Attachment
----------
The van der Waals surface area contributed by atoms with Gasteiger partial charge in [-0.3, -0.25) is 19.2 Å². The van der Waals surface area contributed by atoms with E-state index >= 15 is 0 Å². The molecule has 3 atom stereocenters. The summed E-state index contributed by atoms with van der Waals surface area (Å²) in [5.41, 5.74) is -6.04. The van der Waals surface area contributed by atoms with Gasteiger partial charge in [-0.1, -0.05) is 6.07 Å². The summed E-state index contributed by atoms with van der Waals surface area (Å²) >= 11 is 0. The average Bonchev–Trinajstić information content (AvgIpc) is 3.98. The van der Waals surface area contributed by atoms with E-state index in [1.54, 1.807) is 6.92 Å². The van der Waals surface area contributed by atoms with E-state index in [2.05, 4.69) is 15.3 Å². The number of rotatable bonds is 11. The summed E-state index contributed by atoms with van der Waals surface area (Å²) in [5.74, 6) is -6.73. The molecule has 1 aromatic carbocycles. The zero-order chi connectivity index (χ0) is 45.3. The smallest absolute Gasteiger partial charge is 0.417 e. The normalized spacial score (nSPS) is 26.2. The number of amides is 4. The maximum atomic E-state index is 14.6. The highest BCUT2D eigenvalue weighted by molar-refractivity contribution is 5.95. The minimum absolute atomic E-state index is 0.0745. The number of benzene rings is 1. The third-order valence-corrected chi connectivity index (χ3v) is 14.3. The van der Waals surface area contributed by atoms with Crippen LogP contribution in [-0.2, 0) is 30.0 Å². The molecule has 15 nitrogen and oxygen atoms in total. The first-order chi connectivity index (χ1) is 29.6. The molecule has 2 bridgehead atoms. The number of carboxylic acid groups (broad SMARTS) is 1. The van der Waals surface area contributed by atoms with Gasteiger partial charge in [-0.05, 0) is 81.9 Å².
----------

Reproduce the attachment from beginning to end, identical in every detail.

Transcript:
The van der Waals surface area contributed by atoms with Gasteiger partial charge in [-0.3, -0.25) is 19.2 Å². The van der Waals surface area contributed by atoms with E-state index >= 15 is 0 Å². The molecule has 3 atom stereocenters. The summed E-state index contributed by atoms with van der Waals surface area (Å²) in [5.41, 5.74) is -6.04. The van der Waals surface area contributed by atoms with Gasteiger partial charge in [-0.1, -0.05) is 6.07 Å². The summed E-state index contributed by atoms with van der Waals surface area (Å²) >= 11 is 0. The average Bonchev–Trinajstić information content (AvgIpc) is 3.98. The van der Waals surface area contributed by atoms with E-state index in [1.54, 1.807) is 6.92 Å². The van der Waals surface area contributed by atoms with E-state index in [2.05, 4.69) is 15.3 Å². The number of rotatable bonds is 11. The summed E-state index contributed by atoms with van der Waals surface area (Å²) in [5.74, 6) is -6.73. The molecule has 1 aromatic carbocycles. The zero-order chi connectivity index (χ0) is 45.3. The smallest absolute Gasteiger partial charge is 0.417 e. The normalized spacial score (nSPS) is 26.2. The number of amides is 4. The maximum atomic E-state index is 14.6. The highest BCUT2D eigenvalue weighted by molar-refractivity contribution is 5.95. The minimum absolute atomic E-state index is 0.0745. The number of benzene rings is 1. The third-order valence-corrected chi connectivity index (χ3v) is 14.3. The van der Waals surface area contributed by atoms with Crippen LogP contribution in [-0.2, 0) is 30.0 Å². The molecule has 15 nitrogen and oxygen atoms in total. The first-order chi connectivity index (χ1) is 29.6. The molecule has 2 bridgehead atoms. The number of carboxylic acid groups (broad SMARTS) is 1. The van der Waals surface area contributed by atoms with Gasteiger partial charge in [-0.05, 0) is 81.9 Å².